Going carbon neutral in the US may cost a trillion dollars annually by the year 2050
June 17, 2019; 10:56 AM
Several lawmakers in Washington, D.C., have outlined plans to make the United States carbon neutral (net-zero emissions) within the next 30 years.
Net-zero emissions is when the amount of carbon dioxide (greenhouse gas) released into the atmosphere is offset by the removal of carbon dioxide by natural or man-made sources.
Key excerpt from the Bloomberg News article...
Any U.S. effort to cut net emissions to zero would "be a massive project over decades," says Alex Trembath, deputy director of the Breakthrough Institute, an Oakland, California-based environmental research group. The goal of 2050 is "a reach, but it's perfectly feasible in terms of technological innovation and scaling," Trembath adds, but 2030 "is functionally impossible."
On the other hand, inaction could cost companies $1.2 trillion during the next 15 years.
Clearly, the process of achieving a carbon-neutral U.S. would be a costly one, according to at least two sources.
The U.S. Energy Information Administration projections for U.S. greenhouse gas emissions is not very optimistic.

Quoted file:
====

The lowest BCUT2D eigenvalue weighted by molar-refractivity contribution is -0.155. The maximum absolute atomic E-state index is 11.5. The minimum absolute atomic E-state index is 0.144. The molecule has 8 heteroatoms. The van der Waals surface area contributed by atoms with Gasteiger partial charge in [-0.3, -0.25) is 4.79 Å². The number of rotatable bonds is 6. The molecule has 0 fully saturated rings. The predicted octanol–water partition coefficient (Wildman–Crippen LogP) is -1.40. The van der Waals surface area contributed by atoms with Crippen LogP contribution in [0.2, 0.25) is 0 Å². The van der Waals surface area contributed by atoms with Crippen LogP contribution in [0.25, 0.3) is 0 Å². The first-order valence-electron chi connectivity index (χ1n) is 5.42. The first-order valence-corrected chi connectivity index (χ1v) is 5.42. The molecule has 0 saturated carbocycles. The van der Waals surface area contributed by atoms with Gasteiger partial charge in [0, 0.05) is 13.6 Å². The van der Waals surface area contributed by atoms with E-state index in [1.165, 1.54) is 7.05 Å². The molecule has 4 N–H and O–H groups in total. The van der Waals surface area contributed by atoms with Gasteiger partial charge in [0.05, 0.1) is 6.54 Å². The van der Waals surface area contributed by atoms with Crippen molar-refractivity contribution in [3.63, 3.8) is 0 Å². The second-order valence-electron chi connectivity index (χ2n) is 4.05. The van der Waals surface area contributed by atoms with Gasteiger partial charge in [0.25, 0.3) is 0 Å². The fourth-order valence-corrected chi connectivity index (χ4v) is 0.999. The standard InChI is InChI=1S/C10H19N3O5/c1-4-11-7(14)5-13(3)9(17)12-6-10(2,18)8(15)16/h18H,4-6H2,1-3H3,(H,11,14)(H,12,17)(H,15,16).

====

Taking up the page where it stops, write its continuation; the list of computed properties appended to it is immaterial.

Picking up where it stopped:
What are some of the things that the U.S. must do in order to achieve carbon neutral, according to the article.
All of these must occur in order to achieve this goal.....
-- Cars, trucks and buses would have to be electrified and converted to green energy.
-- Cities would have to greatly increase mass transit and encourage walking and bike riding, which would greatly reduce the number of cars and trucks.
-- Air travel would have to use fossil fuel-free synthetic jet fuel, which would be expensive.
-- The U.S. energy sector would have to go totally away from coal and natural gas or combine it with costly carbon capture systems.
-- Power grid would have to double in size to accommodate more power from far-removed renewables. This would also require new battery storage.
-- Nuclear power will need to be commercialized.
-- There would have to be significant changes to farming, especially land use.
-- Humans would have to consume much less beef, lamb and dairy (significant emissions from farm animals), and eat more plant based food.
-- Carbon removal facilities would be critical for the manufacture of steel and cement, which produces a large amount of greenhouse gas.
Many of the above actions would also create new jobs.
Keep in mind, we are just talking about the U.S. Large countries such as China and India will need to do their share if we are going to put a real dent in global greenhouse gas emissions.
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